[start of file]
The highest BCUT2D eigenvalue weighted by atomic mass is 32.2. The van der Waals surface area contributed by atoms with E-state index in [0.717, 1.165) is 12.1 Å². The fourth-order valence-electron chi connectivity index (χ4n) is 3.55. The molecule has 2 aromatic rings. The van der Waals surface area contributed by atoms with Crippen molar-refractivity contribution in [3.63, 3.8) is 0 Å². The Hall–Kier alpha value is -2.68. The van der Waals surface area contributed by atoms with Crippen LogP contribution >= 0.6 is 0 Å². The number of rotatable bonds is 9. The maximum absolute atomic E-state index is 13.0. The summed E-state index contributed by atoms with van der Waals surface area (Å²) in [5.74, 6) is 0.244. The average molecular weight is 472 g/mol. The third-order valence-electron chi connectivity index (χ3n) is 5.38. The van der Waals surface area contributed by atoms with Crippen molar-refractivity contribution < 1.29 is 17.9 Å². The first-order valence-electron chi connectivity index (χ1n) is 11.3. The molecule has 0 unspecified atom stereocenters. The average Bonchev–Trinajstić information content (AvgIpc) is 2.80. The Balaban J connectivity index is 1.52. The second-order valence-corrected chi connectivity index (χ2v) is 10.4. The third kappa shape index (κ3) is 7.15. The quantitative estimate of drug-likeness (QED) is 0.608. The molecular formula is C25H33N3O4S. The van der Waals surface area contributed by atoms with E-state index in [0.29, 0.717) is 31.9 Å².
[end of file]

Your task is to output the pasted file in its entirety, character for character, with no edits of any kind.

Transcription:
The highest BCUT2D eigenvalue weighted by atomic mass is 32.2. The van der Waals surface area contributed by atoms with E-state index in [0.717, 1.165) is 12.1 Å². The fourth-order valence-electron chi connectivity index (χ4n) is 3.55. The molecule has 2 aromatic rings. The van der Waals surface area contributed by atoms with Crippen molar-refractivity contribution in [3.63, 3.8) is 0 Å². The Hall–Kier alpha value is -2.68. The van der Waals surface area contributed by atoms with Crippen LogP contribution >= 0.6 is 0 Å². The number of rotatable bonds is 9. The maximum absolute atomic E-state index is 13.0. The summed E-state index contributed by atoms with van der Waals surface area (Å²) in [5.74, 6) is 0.244. The average molecular weight is 472 g/mol. The third-order valence-electron chi connectivity index (χ3n) is 5.38. The van der Waals surface area contributed by atoms with Crippen molar-refractivity contribution < 1.29 is 17.9 Å². The first-order valence-electron chi connectivity index (χ1n) is 11.3. The molecule has 0 unspecified atom stereocenters. The average Bonchev–Trinajstić information content (AvgIpc) is 2.80. The Balaban J connectivity index is 1.52. The second-order valence-corrected chi connectivity index (χ2v) is 10.4. The third kappa shape index (κ3) is 7.15. The quantitative estimate of drug-likeness (QED) is 0.608. The molecular formula is C25H33N3O4S. The van der Waals surface area contributed by atoms with E-state index in [0.29, 0.717) is 31.9 Å².